Today, the EU filed antitrust charges against Google related to the Android mobile operating system. The internet is absolutely alight - both for and against the allegations the European Commission has levied at our favorite search company that also makes our favorite mobile operating system. The key complaints boil down to three core ideas.
- Google requires manufacturers to bundle Google Chrome and Google Search, and set Google as the default search provider on their devices if they are GMS (Google Mobile Services) partners. This, allegedly, reduces competition for apps that perform similar or identical functions.
- Google does not allow manufacturers to both be GMS partners and produce incompatible "forks" of Android on other, non-GMS devices.
In a request to amend its second California lawsuit against Samsung today, Apple asked a judge to the Galaxy Note 10.1 tablet, and Android 4.1 as it appears on the Galaxy Nexus.
At first glance, it may seem like Apple is now drawing in the entire Android operating system into the suit, but really, it's been like this from the beginning. The Galaxy Nexus was accused from the date of filing in this lawsuit of infringing eight Apple software patents, and today is still accused of infringing those 8 even with its update to Android 4.1. The most we can glean from this is that Google apparently didn't take very convincing steps to avoid any of Apple's software patents in Android 4.1. Read More
In perhaps its soon to be most-publicized decision in decades, FOSS Patents is reporting that the USPTO has issued an initial finding of invalidity on every claim in Apple's patent for "rubber-band scrolling," that is, the scroll bounceback patent which anyone with half a brain knows is about as patent-worthy as any purely aesthetic user interface element is.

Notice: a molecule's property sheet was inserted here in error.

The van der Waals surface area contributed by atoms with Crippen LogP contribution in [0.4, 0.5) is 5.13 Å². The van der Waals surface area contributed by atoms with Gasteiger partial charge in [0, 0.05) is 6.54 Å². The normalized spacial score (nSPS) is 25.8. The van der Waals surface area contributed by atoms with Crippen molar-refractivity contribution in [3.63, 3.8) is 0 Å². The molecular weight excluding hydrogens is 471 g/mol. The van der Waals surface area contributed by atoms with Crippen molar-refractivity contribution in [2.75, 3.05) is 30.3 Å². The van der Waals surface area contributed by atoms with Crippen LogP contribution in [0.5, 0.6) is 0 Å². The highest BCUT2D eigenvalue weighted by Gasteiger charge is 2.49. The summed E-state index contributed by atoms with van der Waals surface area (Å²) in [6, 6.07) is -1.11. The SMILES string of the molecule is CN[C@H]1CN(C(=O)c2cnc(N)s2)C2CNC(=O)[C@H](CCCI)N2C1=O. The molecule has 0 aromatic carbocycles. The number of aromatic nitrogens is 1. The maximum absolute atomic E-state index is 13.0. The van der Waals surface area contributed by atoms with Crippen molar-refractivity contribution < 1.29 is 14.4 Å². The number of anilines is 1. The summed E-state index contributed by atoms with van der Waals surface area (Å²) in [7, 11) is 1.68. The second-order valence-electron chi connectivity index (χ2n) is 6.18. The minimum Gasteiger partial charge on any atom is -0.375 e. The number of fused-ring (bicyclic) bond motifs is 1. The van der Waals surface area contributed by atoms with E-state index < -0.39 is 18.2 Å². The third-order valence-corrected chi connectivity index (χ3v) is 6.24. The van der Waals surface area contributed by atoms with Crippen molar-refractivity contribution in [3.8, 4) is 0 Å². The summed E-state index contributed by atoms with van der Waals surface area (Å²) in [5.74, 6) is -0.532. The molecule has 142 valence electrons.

The claims were rejected on findings of prior art from two sources - an AOL patent, and a patent previously filed by Apple. All of the claims of the '381 patent were either rejected as being anticipated (previously described) by prior art, or being obvious in light of it. Read More
After winning a $1.05 billion verdict against Samsung for alleged trade dress dilution and patent infringement, Apple has filed a motion with the presiding judge of the tech world's biggest trial requesting a massive increase in the initial jury award.
An additional $707 million has been tallied up by Apple's lawyers as being due to the company, and unfortunately, the logic here is sound. The jury in the case found Samsung willfully infringed Apple's design and software patents (meaning they should have known they were infringing, basically), and under US statute, this entitles Apple to an award of triple the amount of the actual damages resulting from infringement. Read More
With Samsung and Apple's California trial scheduled for Monday, more and more information is being unearthed about the parties' respective claims. Yesterday, though, AllThingsD parsed out a few pieces of evidence from an unedited version of Apple's filing (not publicly available) that look quite bad for Samsung. I'll just quote them as they appear, because they really don't need much context:
- In February 2010, Google told Samsung that Samsung’s “P1” and “P3” tablets (Galaxy Tab and Galaxy Tab 10.1) were “too similar” to the iPad and demanded “distinguishable design vis-à-vis the iPad for the P3.”
- In 2011, Samsung’s own Product Design Group noted that it is “regrettable” that the Galaxy S “looks similar” to older iPhone models.
According to a header from a sealed document unearthed by FOSSPatents, Google has requested to intervene in an ITC patent lawsuit between HTC and Nokia as co-defendant to the Taiwanese smartphone-maker. This is the first time Google has ever filed as an intervening 3rd-party in a patent lawsuit between one of its hardware partners and a competitor, so it may be the sign of a shift in strategy for the company.
There's also the fact that Google has requested an antitrust investigation against Nokia in the EU, so maybe Google is just piling on the Finnish firm to makes its stance even more clear. Read More